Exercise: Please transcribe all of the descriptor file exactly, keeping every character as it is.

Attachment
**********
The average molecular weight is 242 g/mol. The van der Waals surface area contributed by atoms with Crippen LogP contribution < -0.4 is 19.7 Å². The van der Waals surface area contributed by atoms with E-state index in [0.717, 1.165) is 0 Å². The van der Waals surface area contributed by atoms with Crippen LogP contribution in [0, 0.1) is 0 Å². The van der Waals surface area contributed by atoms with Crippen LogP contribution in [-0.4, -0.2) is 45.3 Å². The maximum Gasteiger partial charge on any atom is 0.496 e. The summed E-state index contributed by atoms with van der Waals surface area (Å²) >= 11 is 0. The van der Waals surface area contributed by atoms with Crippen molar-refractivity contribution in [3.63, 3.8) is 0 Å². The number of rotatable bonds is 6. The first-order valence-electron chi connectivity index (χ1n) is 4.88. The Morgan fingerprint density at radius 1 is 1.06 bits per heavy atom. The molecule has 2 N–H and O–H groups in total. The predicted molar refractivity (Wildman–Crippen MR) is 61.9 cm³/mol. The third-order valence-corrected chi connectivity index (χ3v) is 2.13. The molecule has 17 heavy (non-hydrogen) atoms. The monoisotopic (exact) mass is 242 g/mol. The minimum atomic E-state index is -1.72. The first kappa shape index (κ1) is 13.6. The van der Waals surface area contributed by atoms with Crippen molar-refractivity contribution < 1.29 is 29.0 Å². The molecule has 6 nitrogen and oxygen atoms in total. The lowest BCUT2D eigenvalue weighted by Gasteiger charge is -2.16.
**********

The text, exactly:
The average molecular weight is 242 g/mol. The van der Waals surface area contributed by atoms with Crippen LogP contribution < -0.4 is 19.7 Å². The van der Waals surface area contributed by atoms with E-state index in [0.717, 1.165) is 0 Å². The van der Waals surface area contributed by atoms with Crippen LogP contribution in [0, 0.1) is 0 Å². The van der Waals surface area contributed by atoms with Crippen LogP contribution in [-0.4, -0.2) is 45.3 Å². The maximum Gasteiger partial charge on any atom is 0.496 e. The summed E-state index contributed by atoms with van der Waals surface area (Å²) >= 11 is 0. The van der Waals surface area contributed by atoms with Crippen molar-refractivity contribution in [3.63, 3.8) is 0 Å². The number of rotatable bonds is 6. The first-order valence-electron chi connectivity index (χ1n) is 4.88. The Morgan fingerprint density at radius 1 is 1.06 bits per heavy atom. The molecule has 2 N–H and O–H groups in total. The predicted molar refractivity (Wildman–Crippen MR) is 61.9 cm³/mol. The third-order valence-corrected chi connectivity index (χ3v) is 2.13. The molecule has 17 heavy (non-hydrogen) atoms. The monoisotopic (exact) mass is 242 g/mol. The minimum atomic E-state index is -1.72. The first kappa shape index (κ1) is 13.6. The van der Waals surface area contributed by atoms with Crippen molar-refractivity contribution < 1.29 is 29.0 Å². The molecule has 6 nitrogen and oxygen atoms in total. The lowest BCUT2D eigenvalue weighted by Gasteiger charge is -2.16.